Dietary restriction (DR) extends lifespan in many organisms ranging from simple invertebrates to complex mammals. A number of lifespan extending DR regimens have been described in diverse organisms, but it is still not clear if there are universal or overlapping mechanisms that modulate longevity by DR. In C. elegans, there are many ways to induce DR and different methods elicit varied downstream responses, revealing a complex process. Although a handful of important regulators have been identified, the molecular basis of DR mediated longevity still remains poorly understood, and additional players are likely to be involved.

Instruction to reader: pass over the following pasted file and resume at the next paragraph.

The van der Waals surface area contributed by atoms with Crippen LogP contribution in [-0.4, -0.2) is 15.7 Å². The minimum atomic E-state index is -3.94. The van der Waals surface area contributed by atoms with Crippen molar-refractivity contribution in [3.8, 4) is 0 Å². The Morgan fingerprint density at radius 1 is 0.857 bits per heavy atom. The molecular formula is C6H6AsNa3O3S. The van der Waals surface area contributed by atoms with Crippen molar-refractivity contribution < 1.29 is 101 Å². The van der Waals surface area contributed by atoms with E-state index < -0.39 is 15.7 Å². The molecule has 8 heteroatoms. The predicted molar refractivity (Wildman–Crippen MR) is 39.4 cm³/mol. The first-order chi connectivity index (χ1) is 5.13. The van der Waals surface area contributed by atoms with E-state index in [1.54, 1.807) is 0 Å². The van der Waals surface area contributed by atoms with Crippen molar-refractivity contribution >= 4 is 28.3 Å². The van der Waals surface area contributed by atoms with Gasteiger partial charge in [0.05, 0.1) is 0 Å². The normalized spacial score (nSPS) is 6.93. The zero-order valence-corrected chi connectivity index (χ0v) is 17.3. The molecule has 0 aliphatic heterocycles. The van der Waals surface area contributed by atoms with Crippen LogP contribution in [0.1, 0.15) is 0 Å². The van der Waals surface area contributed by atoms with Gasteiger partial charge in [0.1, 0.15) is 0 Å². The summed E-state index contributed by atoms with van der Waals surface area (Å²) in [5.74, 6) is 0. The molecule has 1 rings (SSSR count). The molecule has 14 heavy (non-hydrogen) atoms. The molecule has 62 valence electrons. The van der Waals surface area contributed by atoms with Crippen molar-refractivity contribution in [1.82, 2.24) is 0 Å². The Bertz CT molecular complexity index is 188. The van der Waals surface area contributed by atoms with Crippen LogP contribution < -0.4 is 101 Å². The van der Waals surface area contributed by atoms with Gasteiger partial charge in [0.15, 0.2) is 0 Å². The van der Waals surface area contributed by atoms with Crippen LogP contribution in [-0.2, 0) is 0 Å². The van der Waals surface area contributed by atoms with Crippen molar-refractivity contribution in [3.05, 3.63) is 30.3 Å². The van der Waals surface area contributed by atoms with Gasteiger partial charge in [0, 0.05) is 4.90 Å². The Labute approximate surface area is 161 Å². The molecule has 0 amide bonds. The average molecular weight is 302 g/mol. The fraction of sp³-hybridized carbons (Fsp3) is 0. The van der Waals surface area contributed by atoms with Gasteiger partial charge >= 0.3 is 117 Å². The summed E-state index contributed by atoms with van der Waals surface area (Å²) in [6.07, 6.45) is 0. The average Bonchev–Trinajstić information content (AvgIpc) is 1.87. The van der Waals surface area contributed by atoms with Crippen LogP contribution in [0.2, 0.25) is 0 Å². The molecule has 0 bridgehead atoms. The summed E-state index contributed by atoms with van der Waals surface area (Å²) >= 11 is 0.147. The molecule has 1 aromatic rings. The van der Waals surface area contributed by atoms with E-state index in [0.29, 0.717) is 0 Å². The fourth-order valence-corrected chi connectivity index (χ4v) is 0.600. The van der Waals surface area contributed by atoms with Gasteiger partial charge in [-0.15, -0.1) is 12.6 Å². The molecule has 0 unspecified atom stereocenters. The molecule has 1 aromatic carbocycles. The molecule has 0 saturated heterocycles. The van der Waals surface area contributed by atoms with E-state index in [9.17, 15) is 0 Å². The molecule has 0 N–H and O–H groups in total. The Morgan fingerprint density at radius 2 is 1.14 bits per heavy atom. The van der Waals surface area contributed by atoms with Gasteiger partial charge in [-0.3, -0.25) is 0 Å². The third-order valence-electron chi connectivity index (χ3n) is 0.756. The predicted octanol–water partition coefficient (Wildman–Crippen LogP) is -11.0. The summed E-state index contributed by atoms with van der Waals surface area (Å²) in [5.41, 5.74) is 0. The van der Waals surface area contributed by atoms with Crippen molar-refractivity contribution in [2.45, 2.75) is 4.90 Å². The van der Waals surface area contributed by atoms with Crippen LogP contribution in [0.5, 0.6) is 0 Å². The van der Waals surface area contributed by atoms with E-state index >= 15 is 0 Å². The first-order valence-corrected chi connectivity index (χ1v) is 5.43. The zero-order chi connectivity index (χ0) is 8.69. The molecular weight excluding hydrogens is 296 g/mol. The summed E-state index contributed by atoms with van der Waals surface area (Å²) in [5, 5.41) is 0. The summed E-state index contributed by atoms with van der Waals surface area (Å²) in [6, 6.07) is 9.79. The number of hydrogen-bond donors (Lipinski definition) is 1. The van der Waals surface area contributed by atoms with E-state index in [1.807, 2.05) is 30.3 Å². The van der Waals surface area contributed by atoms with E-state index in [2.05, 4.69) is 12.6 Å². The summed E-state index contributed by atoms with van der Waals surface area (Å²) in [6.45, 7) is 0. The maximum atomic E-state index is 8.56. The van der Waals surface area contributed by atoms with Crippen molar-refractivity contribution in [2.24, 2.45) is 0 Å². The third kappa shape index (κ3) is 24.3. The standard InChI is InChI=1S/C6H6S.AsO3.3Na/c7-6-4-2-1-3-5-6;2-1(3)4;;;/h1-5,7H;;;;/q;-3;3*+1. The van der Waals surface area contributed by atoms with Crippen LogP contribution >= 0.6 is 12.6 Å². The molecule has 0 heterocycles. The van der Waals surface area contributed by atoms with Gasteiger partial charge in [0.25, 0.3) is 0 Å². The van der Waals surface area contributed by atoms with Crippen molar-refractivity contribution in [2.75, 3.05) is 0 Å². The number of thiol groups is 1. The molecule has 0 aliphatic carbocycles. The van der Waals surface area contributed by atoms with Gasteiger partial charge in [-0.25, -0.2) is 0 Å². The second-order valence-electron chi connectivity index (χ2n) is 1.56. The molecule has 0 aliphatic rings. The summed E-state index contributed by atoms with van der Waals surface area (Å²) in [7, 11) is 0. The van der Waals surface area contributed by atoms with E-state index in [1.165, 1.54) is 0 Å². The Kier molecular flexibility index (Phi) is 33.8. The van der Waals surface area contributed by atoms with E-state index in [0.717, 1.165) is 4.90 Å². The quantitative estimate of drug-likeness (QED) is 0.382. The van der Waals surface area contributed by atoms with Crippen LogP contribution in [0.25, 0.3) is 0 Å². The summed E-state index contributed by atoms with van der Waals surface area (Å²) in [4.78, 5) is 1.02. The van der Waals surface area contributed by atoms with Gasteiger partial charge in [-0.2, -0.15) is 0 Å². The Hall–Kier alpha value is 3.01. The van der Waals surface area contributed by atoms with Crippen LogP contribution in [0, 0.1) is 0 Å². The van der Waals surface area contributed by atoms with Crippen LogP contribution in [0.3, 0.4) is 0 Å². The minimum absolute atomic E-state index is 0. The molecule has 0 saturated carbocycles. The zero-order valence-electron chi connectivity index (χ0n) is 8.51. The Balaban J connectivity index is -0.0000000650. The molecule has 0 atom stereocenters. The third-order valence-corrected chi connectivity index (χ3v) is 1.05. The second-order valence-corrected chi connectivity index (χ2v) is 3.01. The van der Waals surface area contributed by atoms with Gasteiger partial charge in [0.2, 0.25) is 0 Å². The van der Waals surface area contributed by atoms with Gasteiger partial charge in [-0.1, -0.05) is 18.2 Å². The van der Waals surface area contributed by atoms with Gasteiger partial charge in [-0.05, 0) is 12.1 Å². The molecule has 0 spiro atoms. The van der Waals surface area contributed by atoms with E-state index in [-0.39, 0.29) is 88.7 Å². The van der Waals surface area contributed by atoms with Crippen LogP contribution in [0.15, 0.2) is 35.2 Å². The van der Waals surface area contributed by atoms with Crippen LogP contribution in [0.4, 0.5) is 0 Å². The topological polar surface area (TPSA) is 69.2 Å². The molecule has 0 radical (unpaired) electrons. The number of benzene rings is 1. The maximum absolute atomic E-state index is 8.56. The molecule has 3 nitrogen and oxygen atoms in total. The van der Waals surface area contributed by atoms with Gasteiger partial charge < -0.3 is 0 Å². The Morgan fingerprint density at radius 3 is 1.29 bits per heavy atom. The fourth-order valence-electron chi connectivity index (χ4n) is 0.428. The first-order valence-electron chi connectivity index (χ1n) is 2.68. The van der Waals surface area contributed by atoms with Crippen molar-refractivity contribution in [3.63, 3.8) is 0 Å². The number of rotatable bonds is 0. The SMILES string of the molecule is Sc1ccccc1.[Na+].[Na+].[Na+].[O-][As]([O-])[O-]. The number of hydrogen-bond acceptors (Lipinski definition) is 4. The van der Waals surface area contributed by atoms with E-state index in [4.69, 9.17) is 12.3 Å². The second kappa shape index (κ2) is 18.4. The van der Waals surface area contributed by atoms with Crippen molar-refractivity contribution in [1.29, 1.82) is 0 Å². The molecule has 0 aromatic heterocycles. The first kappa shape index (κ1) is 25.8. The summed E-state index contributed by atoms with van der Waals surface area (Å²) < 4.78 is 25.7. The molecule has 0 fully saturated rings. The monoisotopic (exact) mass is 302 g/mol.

From a genetic screen for DR longevity mediators, we identified the RING finger protein NCL-1 to be required for DR induced longevity. ncl-1 is known to regulate the nucleolar size in worms and the loss of ncl-1 leads to increased nucleolar size and also increased translation. Our data suggest that nucleolar size is reduced under DR conditions and that the loss of ncl-1 abrogates DR longevity as well as the longevity conferred by the inhibition of the TOR pathway. The TOR pathway is known to be involved in DR mediated longevity and it also regulates translation. Global translation levels are low under DR conditions. So we speculate ncl-1 loss might be altering the translational rates thus abrogating longevity under DR and TOR inhibition. We are now investigating how ncl-1 interacts with nutrient sensing pathways and its detailed role in influencing lifespan extension. These studies should provide greater molecular insights into DR mediated longevity and a link between TOR signaling, translation and longevity under DR conditions. .
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